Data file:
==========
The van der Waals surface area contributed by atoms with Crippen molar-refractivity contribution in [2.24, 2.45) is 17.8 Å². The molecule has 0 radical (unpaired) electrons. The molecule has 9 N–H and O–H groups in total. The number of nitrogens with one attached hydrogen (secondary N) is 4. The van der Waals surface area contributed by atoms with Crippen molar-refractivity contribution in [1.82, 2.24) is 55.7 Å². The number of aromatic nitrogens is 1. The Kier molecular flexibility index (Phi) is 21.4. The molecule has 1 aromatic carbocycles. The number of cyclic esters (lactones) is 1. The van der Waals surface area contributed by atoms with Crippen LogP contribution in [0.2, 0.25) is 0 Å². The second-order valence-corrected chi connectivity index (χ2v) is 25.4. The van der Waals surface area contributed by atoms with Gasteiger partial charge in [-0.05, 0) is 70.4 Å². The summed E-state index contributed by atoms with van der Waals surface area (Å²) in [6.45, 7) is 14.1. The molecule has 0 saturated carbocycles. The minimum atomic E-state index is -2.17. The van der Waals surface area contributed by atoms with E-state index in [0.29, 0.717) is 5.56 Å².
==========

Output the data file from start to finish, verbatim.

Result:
The van der Waals surface area contributed by atoms with Crippen molar-refractivity contribution in [2.24, 2.45) is 17.8 Å². The molecule has 0 radical (unpaired) electrons. The molecule has 9 N–H and O–H groups in total. The number of nitrogens with one attached hydrogen (secondary N) is 4. The van der Waals surface area contributed by atoms with Crippen molar-refractivity contribution in [1.82, 2.24) is 55.7 Å². The number of aromatic nitrogens is 1. The Kier molecular flexibility index (Phi) is 21.4. The molecule has 1 aromatic carbocycles. The number of cyclic esters (lactones) is 1. The van der Waals surface area contributed by atoms with Crippen LogP contribution in [0.2, 0.25) is 0 Å². The second-order valence-corrected chi connectivity index (χ2v) is 25.4. The van der Waals surface area contributed by atoms with Gasteiger partial charge in [-0.05, 0) is 70.4 Å². The summed E-state index contributed by atoms with van der Waals surface area (Å²) in [6.45, 7) is 14.1. The molecule has 0 saturated carbocycles. The minimum atomic E-state index is -2.17. The van der Waals surface area contributed by atoms with E-state index in [0.29, 0.717) is 5.56 Å².